There was a time in American history when the family would sit down for a roasted chicken or a roast beef on a Sunday afternoon. This image almost seems like a Norman Rockwell painting, but it was a very real weekly occurrence.
For too many the process of roasting a chicken for Sunday dinner is too daunting, too complex and requiring too much time. The truth of the matter is that it a roasted chicken provides a great meal, fills the house with mouth watering aromas, provides leftovers and is actually quite simple to prepare.
I think that a large component of the misconception is that many people equate roasting a chicken for Sunday Dinner to a mini Thanksgiving Dinner with all of the trimmings and fixings. The reality is that a roasted chicken, a side or two of vegetables and gravy is all that you need to make a great and simple meal.
With that being said, the ready to eat roasted whole chicken found at the grocery store is not a substitute for cooking one at home. Yes, it is a easy solution when in a pinch, fixed for time and can think of no other alternatives, but it is not the same as cooking a chicken at home. Not only is to bird smaller, but it is not exactly inexpensive. One of the great things about purchasing a whole chicken vacuumed sealed in plastic is that it can remain in the freezer indefinitely. I typically by a couple of chickens when the price per pound is less the one dollar. I looked for chickens that weight between four and a half to five and a half pounds.
Preparation of the chicken for roasting is quite simple, but does require some planning:
- If the bird is frozen, defrosting will need to be started a day before cooking. Typically some combination of being defrosted on the kitchen counter and the refrigerator.
- Preheat the oven to 350 degrees Fahrenheit
- Follow the instructions on the bag for cleaning the bird and removing the giblets. See the post: Giblets and Everything but the Kitchen Sink Gravy on how to make simple yet very flavorful homemade gravy.
- Pat the bird dry and place it on a roasting / broiler pan.
- Then apply the Herbs de Provence with Salt and Black Pepper Rub to the chicken. You will use all of the rub mixture.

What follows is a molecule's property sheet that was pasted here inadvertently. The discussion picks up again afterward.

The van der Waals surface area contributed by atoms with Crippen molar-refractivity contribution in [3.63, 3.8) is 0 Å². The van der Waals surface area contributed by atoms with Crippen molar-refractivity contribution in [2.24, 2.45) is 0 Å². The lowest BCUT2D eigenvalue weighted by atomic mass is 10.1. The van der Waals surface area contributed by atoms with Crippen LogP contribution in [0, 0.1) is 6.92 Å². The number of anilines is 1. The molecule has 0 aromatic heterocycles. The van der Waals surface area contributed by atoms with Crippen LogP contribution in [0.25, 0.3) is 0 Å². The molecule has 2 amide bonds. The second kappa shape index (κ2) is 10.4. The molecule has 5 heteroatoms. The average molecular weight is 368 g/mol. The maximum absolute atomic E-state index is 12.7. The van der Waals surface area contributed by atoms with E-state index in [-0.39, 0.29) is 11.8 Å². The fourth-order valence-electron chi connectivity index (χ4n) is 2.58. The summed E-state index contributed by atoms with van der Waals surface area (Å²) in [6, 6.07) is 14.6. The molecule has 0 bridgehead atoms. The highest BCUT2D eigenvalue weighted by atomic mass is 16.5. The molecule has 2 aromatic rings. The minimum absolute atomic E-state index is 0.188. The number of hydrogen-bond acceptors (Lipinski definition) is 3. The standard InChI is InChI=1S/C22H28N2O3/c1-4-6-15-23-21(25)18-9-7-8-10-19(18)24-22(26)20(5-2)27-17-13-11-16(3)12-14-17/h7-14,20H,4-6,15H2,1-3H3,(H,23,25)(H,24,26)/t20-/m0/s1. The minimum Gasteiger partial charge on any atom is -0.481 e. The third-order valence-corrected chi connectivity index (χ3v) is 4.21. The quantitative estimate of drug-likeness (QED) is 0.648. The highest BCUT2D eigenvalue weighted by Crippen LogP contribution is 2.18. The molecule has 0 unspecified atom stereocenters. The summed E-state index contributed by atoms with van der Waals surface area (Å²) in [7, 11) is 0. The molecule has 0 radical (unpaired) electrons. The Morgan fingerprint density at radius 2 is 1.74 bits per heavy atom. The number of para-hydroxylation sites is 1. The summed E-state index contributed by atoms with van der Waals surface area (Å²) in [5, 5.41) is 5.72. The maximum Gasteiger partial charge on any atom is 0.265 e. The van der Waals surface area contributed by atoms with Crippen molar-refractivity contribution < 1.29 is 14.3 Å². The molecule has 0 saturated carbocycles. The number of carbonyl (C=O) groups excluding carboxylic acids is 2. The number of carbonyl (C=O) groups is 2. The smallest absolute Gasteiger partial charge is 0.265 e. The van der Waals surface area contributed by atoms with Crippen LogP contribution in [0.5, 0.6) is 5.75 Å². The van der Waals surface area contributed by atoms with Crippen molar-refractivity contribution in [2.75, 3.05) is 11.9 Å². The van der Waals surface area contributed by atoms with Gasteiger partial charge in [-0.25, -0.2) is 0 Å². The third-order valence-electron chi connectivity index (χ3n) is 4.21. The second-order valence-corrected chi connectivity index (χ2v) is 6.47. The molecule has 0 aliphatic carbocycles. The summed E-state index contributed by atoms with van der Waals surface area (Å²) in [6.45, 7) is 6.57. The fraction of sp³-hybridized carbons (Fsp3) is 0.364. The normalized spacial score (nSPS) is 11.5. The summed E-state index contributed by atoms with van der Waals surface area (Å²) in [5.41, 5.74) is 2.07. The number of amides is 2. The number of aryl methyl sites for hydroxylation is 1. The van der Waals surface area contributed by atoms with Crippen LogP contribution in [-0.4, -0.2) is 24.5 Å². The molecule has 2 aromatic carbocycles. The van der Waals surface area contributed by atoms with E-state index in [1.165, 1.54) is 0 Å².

- Take a handful (about ten sprigs) of fresh Rosemary and insert them into the bird cavity.
- Lightly cover the bird with a sheet of aluminum foil (does help in keeping the chicken moist) and place it in the oven. If you are using a cooking thermometer, then insert the probe into the thigh. I have used a thermometer probe in the past, but have found the instructions on the bag to be a good indicator of how much time is required to roast the chicken.
- Place in the oven. The rule of thumb is 20 minutes per pound of whole chicken. There is a lot of variability in roasting a whole bird, but this rule is a good one to follow. Example: 5 pound bird will require 100 minutes in the oven.
- About 20 – 30 minutes before the bird is scheduled to be finished roasting, I remove the aluminum foil and allow the skin to become golden brown.
- With a thermometer check for an internal temperature of 165 degrees Fahrenheit (USDA recommends and internal temperature of 180 degrees Fahrenheit). However, through the process of equilibration the internal temperature will rise to that recommended temperature as the bird rests for 20 minutes while you prepare the remainder of the meal.
- Once the bird has rested, it is now time to carve the bird for your meal.
The use of the Herbs de Provence Rub and the fresh Rosemary stuffed into the cavity of the bird provides a nice subtle herb overtone to both the flavor and the aroma of the bird. I have found that the inclusion of these two elements when roasting the chicken provides that extra boost to the flavor of the chicken meat that is sometimes lacking in chicken.
Drippings: Use of the drippings to make a rue for the homemade gravy that you can prepare for this meal. For this meal I made a gravy following the recipe detailed in the post: Giblets and Everything but the Kitchen Sink Gravy
Side Dishes: As mentioned earlier in the post, a roasted chicken for Sunday dinner does not have to be an all out affair with the equivalent of Thanksgiving Dinner fixings and trimmings. I find that some roasted vegetables (potatoes, carrots and mushrooms) or mashed potatoes and steamed string beans make for great side dishes that require only a little preparation.
Servings: A four to five pound roasted chicken will feed four adults.
Remaining Chicken: If there is any chicken remaining, then use it in chicken salad or save it to add to a soup made from the stock of the chicken carcass. In the event that you made the chicken for two people and there is half a chicken remaining, then a homemade chicken pot-pie is an awesome use of the leftovers.
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